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  • June marked the month when Bally let Greg Kmiec and Christian Marche unveil their newest creation to the pinball world. This two-player game awards an extra ball when the A-B-C-D sequence is completed. C and D when completed, award the double bonus. The third flipper in the middle right of the playfield gives the player maximum control to shoot for the Aladdin’s Alley. Hitting the rollover at the top of this shot scores the lit value and then advances the value for the next completed shot. If you’re skillful enough to make it to the 5,000 shot, the next shot scores a special. This special remains lit for the balance of the ball in play. All in all, a typical Bally game of the era. This game was released at the same time as the classic Captain Fantastic Bally machine (that game is in the museum). Captain Fantastic made Bally #1.
  • This game by Gottlieb is a very challenging design. It was invented by Ed Krynski and artwork was drawn by Gordon Morrison. This game has 10 drop targets lined up the left side of the playfield. If one target is hit, one scores 500 points. If, however, you’re skillful enough to hit a blue and white target at the same time, 5,000 points are awarded. Completing the sequence 1-9 lights the special at the bottom left rollover as well as lights the drop targets to score a special if all the targets are dropped. The player had to be wary when trying to freeze the ball on the right flipper, as one could lose the ball up the right guide rail (which has an opening in it the size of a ball). This playfield design was used a few times by Gottlieb, as it was a successful design (games like Gottlieb 300, for example, a bowling themed game). Scoring games by core were another option.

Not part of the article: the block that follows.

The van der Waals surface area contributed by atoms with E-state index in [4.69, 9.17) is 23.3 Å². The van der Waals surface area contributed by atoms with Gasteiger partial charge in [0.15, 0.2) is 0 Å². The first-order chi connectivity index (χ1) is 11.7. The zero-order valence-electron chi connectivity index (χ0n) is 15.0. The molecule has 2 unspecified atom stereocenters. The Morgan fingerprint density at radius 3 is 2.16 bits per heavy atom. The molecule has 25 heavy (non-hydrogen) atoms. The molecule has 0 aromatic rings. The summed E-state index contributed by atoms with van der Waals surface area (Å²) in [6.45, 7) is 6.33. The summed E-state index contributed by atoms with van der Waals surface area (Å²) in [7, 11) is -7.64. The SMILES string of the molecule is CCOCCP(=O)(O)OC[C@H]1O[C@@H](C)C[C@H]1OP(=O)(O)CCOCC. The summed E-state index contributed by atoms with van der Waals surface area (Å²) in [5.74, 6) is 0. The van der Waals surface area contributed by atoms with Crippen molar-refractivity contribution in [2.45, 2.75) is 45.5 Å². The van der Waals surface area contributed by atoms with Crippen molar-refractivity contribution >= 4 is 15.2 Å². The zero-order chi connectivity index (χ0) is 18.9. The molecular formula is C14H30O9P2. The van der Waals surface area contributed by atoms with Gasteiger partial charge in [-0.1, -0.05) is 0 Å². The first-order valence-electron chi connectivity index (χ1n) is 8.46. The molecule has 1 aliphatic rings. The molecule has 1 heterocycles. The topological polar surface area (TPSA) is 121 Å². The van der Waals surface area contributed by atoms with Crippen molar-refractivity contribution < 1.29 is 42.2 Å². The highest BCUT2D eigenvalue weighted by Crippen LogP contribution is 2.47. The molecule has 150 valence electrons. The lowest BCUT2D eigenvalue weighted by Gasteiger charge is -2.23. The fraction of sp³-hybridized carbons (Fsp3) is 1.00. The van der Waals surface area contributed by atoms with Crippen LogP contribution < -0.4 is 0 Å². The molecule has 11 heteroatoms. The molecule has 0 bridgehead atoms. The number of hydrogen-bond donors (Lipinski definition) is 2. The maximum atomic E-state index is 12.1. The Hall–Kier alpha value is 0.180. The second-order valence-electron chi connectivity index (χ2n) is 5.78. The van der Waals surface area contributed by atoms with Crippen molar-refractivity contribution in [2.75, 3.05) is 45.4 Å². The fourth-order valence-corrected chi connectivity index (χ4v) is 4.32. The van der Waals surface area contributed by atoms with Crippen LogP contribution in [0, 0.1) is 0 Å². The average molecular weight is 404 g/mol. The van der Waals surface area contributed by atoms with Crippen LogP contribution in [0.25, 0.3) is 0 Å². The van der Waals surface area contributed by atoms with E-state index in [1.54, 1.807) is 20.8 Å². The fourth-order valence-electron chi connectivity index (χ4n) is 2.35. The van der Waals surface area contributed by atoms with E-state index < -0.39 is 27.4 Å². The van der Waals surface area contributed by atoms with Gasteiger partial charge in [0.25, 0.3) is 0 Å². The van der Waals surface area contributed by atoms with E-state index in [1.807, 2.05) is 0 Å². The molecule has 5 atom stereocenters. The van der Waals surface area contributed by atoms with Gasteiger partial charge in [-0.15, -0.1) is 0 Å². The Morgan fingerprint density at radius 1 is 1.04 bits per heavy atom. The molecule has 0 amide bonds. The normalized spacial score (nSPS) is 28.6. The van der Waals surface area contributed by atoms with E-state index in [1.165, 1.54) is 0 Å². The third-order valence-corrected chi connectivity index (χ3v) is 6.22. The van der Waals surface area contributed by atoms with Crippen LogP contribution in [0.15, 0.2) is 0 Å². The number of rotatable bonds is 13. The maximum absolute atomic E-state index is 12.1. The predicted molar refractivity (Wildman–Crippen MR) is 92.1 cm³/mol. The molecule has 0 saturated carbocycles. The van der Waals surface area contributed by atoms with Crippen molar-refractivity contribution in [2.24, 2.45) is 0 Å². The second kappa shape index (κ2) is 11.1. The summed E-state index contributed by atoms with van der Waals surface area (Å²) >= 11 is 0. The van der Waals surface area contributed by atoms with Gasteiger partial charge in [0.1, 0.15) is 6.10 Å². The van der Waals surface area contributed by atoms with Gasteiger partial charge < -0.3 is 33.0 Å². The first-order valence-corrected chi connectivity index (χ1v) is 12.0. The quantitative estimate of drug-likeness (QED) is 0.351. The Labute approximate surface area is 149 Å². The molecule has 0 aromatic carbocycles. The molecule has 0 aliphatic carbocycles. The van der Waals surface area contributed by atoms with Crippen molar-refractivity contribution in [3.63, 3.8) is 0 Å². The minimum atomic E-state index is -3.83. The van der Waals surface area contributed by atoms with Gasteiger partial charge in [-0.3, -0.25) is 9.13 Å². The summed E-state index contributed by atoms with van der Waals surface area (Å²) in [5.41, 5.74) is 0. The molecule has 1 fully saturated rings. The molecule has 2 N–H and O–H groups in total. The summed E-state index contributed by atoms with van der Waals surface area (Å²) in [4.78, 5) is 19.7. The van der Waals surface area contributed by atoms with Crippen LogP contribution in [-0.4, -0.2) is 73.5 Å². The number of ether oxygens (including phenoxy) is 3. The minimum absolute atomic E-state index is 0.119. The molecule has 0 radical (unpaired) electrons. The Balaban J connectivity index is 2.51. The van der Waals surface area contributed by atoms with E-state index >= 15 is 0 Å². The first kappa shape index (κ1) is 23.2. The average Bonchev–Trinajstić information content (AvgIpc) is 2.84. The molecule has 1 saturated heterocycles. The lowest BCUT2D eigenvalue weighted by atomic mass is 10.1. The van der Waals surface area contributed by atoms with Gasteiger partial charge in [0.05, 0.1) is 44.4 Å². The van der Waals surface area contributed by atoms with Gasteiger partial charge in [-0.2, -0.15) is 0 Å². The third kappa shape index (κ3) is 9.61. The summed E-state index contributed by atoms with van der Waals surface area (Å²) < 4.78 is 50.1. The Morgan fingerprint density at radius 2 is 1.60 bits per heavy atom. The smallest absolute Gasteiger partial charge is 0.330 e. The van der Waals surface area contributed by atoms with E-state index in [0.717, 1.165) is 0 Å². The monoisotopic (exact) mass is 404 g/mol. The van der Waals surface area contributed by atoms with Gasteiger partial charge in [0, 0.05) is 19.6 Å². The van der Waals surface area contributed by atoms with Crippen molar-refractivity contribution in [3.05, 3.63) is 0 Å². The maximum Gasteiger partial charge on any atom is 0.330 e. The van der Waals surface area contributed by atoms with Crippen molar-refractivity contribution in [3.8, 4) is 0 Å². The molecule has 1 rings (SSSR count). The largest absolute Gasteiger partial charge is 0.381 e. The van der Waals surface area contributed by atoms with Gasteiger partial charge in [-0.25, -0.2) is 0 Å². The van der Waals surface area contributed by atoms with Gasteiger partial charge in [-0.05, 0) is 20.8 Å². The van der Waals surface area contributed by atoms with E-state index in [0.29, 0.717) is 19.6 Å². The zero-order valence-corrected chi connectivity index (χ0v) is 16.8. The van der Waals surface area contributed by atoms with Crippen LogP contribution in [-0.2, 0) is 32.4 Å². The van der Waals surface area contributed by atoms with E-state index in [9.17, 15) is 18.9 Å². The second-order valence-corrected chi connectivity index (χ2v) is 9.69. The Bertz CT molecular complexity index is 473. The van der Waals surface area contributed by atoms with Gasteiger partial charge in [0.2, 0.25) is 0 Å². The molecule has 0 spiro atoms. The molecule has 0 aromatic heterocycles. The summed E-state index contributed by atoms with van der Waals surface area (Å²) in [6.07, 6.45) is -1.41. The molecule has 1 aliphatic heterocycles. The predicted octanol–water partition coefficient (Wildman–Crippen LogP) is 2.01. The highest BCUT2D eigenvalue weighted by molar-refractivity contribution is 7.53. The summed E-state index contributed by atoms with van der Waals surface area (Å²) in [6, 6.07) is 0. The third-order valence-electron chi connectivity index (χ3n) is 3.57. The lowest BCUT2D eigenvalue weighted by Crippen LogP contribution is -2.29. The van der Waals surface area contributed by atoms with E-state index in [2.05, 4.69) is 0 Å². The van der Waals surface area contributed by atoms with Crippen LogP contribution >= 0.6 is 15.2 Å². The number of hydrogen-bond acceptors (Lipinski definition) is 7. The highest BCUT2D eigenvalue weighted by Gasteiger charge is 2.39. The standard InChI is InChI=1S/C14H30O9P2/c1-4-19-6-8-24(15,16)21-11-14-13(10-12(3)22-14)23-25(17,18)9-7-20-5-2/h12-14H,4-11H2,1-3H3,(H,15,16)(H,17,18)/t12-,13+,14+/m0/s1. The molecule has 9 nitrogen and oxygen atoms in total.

• This four-player machine is almost always considered to be in the top five best solid-state games of its genre. Brian Eddy designed this machine with art by Doug Watson. 3,450 examples of it were made. This fast-paced game is not based on the “Mars Attacks” movie but ironically came out the same time as the movie’s release. A sequel to this game is also in the museum by the name “Revenge From Mars.” The main theme of this amusing game is to complete the five attack waves activated by hitting the three drop targets in front of the saucer. Doing so drops the targets and allows shots to the saucer. After so many saucer hits, the saucer explodes into a flurry of strobe lights (first time used on a pinball machine) and sounds. If you make it to Mars Attacks, the game goes into hyper mode with a flurry of options and actions. Total annihilation of Mars is the ultimate goal. Many more feats and multi-balls are also present.